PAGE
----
Standing Tall - For Now

California's redwoods and giant sequoia have survived a very long time without us -- and in spite of us.

But now the surviving forests of these most massive living things on the planet (like the General Sherman sequoia at left) face new pressures from a changing climate and lack of snowmelt. My latest story in Sierra Magazine takes a look at the future of  these ancient trees, and at what an adventurous band of researchers and students are doing about it:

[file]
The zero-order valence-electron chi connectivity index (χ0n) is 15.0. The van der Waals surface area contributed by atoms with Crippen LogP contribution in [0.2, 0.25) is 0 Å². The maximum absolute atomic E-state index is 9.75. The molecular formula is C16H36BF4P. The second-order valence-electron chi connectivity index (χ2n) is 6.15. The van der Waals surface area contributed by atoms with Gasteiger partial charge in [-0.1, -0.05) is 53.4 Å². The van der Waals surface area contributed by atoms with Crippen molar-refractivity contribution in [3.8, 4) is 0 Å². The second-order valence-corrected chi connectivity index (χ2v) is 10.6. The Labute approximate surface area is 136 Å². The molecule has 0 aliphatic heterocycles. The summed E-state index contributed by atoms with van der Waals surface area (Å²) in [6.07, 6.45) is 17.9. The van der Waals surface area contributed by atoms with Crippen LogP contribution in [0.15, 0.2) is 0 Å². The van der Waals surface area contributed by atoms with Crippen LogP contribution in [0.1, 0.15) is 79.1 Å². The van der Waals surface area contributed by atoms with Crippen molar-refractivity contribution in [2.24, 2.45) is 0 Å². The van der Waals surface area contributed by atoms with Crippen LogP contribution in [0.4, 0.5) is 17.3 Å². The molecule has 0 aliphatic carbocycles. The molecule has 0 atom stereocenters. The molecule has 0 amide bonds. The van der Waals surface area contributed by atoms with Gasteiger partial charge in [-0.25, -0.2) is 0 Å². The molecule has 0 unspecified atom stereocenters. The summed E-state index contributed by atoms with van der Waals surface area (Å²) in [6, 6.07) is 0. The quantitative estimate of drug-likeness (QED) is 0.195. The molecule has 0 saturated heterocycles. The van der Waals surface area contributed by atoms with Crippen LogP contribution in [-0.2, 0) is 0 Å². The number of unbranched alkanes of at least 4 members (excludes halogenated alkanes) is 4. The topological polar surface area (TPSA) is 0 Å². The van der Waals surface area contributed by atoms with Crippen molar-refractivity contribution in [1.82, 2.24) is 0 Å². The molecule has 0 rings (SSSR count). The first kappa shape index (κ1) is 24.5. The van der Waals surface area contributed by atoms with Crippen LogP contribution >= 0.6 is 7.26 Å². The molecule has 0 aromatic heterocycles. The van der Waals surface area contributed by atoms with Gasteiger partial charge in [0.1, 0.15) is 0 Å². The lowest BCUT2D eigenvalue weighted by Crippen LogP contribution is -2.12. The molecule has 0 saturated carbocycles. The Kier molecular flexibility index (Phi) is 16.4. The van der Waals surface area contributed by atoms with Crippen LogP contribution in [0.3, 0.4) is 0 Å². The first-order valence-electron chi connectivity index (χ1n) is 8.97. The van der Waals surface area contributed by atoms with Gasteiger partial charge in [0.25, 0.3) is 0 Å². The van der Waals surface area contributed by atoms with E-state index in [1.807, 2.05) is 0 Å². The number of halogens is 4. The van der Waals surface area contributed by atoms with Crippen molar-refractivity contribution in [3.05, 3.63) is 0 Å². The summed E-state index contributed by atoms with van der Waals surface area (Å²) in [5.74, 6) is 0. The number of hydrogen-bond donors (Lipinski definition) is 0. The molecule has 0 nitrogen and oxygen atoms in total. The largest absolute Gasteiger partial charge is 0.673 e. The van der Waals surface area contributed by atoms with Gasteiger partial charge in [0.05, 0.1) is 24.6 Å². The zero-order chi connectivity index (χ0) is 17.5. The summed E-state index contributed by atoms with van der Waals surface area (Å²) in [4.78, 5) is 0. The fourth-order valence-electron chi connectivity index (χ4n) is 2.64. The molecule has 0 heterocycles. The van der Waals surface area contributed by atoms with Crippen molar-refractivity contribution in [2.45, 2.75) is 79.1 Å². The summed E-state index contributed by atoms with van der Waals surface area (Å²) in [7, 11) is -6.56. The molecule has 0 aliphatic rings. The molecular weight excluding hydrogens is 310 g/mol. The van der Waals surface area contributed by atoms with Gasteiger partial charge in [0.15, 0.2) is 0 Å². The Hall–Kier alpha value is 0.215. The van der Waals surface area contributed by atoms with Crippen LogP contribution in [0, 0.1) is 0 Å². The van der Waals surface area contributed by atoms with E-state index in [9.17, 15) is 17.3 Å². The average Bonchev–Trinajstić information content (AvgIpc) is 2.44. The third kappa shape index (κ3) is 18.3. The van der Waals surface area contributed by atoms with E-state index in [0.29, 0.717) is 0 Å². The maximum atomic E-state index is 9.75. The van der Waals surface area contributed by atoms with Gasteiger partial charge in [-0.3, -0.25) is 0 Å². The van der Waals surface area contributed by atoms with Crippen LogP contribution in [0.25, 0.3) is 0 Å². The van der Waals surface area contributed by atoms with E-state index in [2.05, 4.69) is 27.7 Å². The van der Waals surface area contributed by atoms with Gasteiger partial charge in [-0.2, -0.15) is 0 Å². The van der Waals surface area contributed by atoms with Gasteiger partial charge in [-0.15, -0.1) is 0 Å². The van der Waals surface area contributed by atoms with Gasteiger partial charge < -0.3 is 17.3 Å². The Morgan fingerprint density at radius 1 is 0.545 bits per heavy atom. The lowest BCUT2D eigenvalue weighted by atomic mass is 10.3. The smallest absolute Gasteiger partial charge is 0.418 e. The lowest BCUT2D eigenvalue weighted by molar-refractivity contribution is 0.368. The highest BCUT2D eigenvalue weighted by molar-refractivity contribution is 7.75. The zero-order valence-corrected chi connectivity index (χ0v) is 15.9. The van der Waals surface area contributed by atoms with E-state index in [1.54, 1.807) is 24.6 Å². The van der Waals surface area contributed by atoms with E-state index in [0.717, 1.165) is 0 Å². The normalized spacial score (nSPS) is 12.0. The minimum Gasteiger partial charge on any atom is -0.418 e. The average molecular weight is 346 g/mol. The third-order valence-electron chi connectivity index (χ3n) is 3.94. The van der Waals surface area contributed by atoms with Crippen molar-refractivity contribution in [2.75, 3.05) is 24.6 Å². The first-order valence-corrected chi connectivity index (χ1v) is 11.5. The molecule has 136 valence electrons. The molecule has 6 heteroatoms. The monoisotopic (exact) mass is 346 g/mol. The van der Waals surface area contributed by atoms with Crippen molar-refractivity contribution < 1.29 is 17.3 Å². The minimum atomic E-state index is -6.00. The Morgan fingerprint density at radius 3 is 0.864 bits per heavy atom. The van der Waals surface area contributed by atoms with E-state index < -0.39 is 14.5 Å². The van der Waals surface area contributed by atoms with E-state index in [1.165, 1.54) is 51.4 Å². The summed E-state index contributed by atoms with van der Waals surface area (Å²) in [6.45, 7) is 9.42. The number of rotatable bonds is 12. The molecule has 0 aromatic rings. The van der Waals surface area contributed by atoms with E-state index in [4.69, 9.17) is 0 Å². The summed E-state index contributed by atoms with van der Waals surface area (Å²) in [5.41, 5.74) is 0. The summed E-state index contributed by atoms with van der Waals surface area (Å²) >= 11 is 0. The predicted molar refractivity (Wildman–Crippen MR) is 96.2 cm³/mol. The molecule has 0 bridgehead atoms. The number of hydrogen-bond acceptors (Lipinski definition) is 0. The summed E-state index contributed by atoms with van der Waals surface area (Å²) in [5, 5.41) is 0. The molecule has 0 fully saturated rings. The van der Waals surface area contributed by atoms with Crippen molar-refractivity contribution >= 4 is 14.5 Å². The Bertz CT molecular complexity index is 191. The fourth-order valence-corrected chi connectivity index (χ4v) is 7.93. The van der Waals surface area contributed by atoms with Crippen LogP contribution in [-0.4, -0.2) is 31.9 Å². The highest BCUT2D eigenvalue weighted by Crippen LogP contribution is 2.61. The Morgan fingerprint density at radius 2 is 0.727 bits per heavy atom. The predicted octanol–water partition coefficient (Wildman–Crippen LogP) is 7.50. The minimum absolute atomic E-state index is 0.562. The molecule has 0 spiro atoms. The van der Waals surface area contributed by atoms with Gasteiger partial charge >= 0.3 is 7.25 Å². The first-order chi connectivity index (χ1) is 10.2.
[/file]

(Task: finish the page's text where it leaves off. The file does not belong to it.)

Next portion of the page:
There's something about being near a mature coast redwood, its spire impossibly tall, or a broad sequoia, with its lava flow of soft, knobby bark, that evokes a visceral response. It's less like viewing a tree and more like stumbling on a geologic wonder, an arboreal version of the Grand Canyon or Niagara Falls. People use their library voices while walking among redwoods. Maybe it's being in the presence of something that can outlive 50 human generations--a single tree, standing now in the Sierra Nevada, born during the Bronze Age, and whose grandfather shed its cocoa-colored cones before recorded history.... read more